Agha Hassan Baloch, spokesman of BNP-Mengal, sees no double standards in the alliance of BNP-Mengal with JUI-F. “This alliance was formed in the interest of the people of Khuzdar and it’s a pure democratic move,” he says.

Electoral alliance formation is also in full swing in the provincial capital Quetta. The electoral situation in Quetta has become complex and interesting after the increase in seats in the aftermath of delimitations. National Assembly constituencies have increased from 1.5 to three while the provincial assembly constituencies from Quetta have increased from six to nine. This means there will be more competition this time around and hence, increased political activity. No single party has dominance in Quetta and the vote bank is normally classified into different pockets based on ethnicity.

Apart from Baloch, Pashtun and settler votes, there is also sizable number of votes of the persecuted Hazara community in Quetta. After the increase in seats from Quetta, two provincial assembly seats can potentially be won by Hazara candidates. In PB-25 and PB-26, Hazaras are in a strong position and other political parties are approaching them for possible alliances.

“We are negotiating with ANP, BNP-Mengal, JUI-F and Balochistan Awami Party (BAP) for any possible electoral alliance,” says Bostan Kishtmand, the spokesperson of Hazara Democratic Party (HDP), the largest Hazara-only party. Majority of the Hazaras support HDP though some do support Hazara candidates in other parties.

Kishtmand says that HDP is not only considering alliances in PB-25 and PB-26 but also in NA-264 and NA-265: “We see elections as a means of integrating with other ethnic communities living in Quetta.” However, he is still unsure if the upcoming elections will be fair and free in Quetta. “In 2013, votes polled to our party were discovered in trash outside polling stations; therefore, we have our doubts about how the elections will be conducted.”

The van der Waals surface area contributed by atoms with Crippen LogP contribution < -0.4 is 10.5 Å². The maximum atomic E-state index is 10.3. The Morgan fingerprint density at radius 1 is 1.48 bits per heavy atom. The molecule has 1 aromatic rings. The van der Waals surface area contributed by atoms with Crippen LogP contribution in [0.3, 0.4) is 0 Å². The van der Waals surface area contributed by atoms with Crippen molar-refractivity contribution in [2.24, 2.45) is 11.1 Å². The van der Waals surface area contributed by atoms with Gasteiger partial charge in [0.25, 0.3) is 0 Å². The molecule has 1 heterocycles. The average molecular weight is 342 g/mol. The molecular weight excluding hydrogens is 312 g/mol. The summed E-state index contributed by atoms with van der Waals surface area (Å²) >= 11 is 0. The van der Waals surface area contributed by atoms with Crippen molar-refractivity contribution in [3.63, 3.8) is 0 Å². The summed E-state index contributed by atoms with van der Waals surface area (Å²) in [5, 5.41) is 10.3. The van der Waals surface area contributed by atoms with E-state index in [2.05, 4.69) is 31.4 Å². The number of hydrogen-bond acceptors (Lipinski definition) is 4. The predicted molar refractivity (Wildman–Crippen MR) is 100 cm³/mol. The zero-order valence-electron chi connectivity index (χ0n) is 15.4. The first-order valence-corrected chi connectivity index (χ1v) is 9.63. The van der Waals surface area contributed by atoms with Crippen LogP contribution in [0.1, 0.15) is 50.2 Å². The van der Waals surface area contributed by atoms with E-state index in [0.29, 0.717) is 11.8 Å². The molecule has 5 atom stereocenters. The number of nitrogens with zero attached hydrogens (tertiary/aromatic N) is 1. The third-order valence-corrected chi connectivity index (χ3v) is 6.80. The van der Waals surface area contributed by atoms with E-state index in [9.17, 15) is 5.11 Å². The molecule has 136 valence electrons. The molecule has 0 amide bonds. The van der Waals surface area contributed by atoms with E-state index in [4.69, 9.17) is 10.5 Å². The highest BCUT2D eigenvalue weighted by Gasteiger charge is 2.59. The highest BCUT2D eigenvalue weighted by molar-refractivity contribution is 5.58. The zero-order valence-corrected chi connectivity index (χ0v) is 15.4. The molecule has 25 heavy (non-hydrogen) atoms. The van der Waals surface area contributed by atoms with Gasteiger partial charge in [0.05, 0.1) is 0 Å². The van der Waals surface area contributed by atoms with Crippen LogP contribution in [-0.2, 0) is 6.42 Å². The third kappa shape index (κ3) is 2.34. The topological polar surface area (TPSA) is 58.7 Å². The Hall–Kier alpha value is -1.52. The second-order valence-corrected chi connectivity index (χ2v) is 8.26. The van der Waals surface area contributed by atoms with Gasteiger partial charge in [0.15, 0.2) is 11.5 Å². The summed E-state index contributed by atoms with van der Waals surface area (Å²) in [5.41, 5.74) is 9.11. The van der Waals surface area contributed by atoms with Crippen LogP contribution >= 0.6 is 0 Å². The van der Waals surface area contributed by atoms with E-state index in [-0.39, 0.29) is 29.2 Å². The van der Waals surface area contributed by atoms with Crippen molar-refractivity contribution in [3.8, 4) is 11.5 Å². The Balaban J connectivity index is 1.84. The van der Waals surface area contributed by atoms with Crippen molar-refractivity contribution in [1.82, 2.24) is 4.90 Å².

Agha Hassan Baloch says that BNP-Mengal is open to electoral alliances with like-minded parties and is already negotiating with HDP and ANP. Baloch is contesting election on NA-266 Quetta against the outspoken JUI-F leader Hafiz Hussain Ahmed. Unlike in Khuzdar, BNP-Mengal and JUI-F are not entering into any alliance in Quetta because of direct competition between both parties on Baloch’s seat and some provincial assembly constituencies.

The new phenomenon in this election is the newly created, some might say engineered, party — Balochistan Awami Party (BAP). Allegedly a creation of establishment, BAP is proving to be a major player in the next assembly. Analysts think that electoral alliances between all other political parties are crucial to prevent the onslaught of BAP. Other big names contesting from BAP’s platform are Jam Kamal, Sarfraz Bugti, Quddus Bizenjo and Zubeida Jalal. Of these Quddus Bizenjo is contesting from Avaran and Quetta.

If more alliances like BNP-Mengal and JUI-F in Khuzdar are formed all over the province, there can be some balance in the next assembly. Otherwise, it will be easy for BAP to form the Balochistan government. Analysts predict BAP might win 20 out of 51 provincial assembly seats. They also claim that PTI and PPP’s chances have been reduced in Balochistan, especially after the rise of BAP.

Adnan Aamir

adnan amir
The writer is a freelance journalist and columnist based in Quetta, and Editor of Balochistan Voices, an online newspaper. He can be reached at Adnan.Aamir@Live.com or @iAdnanAamir.